Kicking off the Masters World Cup races, competitions for Master skiers over the age of 30 will take place in Theodore Wirth Park, approximately five to seven kilometres from the Minneapolis city center. The first competition is on Jan. 20, with the final races on Jan 26. Then the annual City of Lakes loppet festival welcomes approximately 11,000 skiers from Jan. 27 to Feb. 4 with such events as loppets, tours, snow sculptures, skijoring with dogs, snowshoeing, and so on.
The Park features 759 acres of diverse ecosystems in a stunning urban forest. The serenity of the park and woods sets it apart from the bustling metropolitan area; visitors often forget that they are in the heart of a city. The 29 kilometres of trail stretch to the Chain of Lakes, with its additional eight kilometres, making this system among the longest urban ski-trail networks in North America.
“This promises to be one of the best, easiest overall travel experiences. We have an international airport within 20 minutes of the ski trails, with the host accommodations in between. The host village is in downtown Minneapolis, with easy access to restaurants, attractions and a variety of accommodation levels. With a huge concentration of a competitive, active local Masters skiers, the event will be very well rounded in terms of competition and nightlife,” said Nels Dyste, chief of competition.
John Munger, the Loppet Foundation's executive director, expanded, saying, “There are not many places in the world where there are 3.5 mil- lion people all living in a place that can support cross-country skiing. As well, in Minneapolis our founders set aside all the best land for the public good. Because of this we are able to run an entire cross-country-ski marathon right in the heart of the city. It's pretty unique to be able to do that in this size of a metropolitan area.”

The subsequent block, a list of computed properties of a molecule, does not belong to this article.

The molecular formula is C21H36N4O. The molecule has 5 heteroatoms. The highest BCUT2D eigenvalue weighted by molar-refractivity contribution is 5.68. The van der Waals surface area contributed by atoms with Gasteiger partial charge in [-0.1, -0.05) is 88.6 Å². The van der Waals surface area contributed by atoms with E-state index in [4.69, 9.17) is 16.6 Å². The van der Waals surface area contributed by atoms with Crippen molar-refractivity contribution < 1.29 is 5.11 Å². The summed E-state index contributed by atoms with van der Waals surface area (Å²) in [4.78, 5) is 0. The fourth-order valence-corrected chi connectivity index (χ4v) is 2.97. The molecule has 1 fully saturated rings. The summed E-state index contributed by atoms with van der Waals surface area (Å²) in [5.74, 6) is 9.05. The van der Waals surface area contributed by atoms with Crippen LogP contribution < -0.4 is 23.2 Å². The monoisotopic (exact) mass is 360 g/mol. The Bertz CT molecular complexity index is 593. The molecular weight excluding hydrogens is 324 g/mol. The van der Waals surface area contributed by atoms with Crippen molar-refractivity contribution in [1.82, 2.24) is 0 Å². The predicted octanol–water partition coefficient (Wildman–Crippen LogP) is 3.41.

The community gets behind the various projects, making it all possible. Munger went on to say, “We have an incredible ski community in the Twin Cities – probably the biggest single concentration of skiers in North America, if not in the world. We could not have done any of this without our fantastic community.”
Much work has been done to prepare the area for the best possible event, yet the executive director is a bit nervous, hoping the weather cooperates and that its new trailhead complex, consisting of a new building and stadium area, will be completed on time.
“We had a really hard summer, with lots of rain and some unfortunate surprises,” said Munger. “It turned out that a soil test was wrong, and all the soil on the building site had to be replaced. Completion is set for mid-january.”
Part of the overall Trailhead and Trails and Recreation “upgrade” includes more snow via additional snowmaking machines, enhanced water capacity and just more stations in production. Last year, a cooling tower was also added to allow for snow-making in warmer temperatures.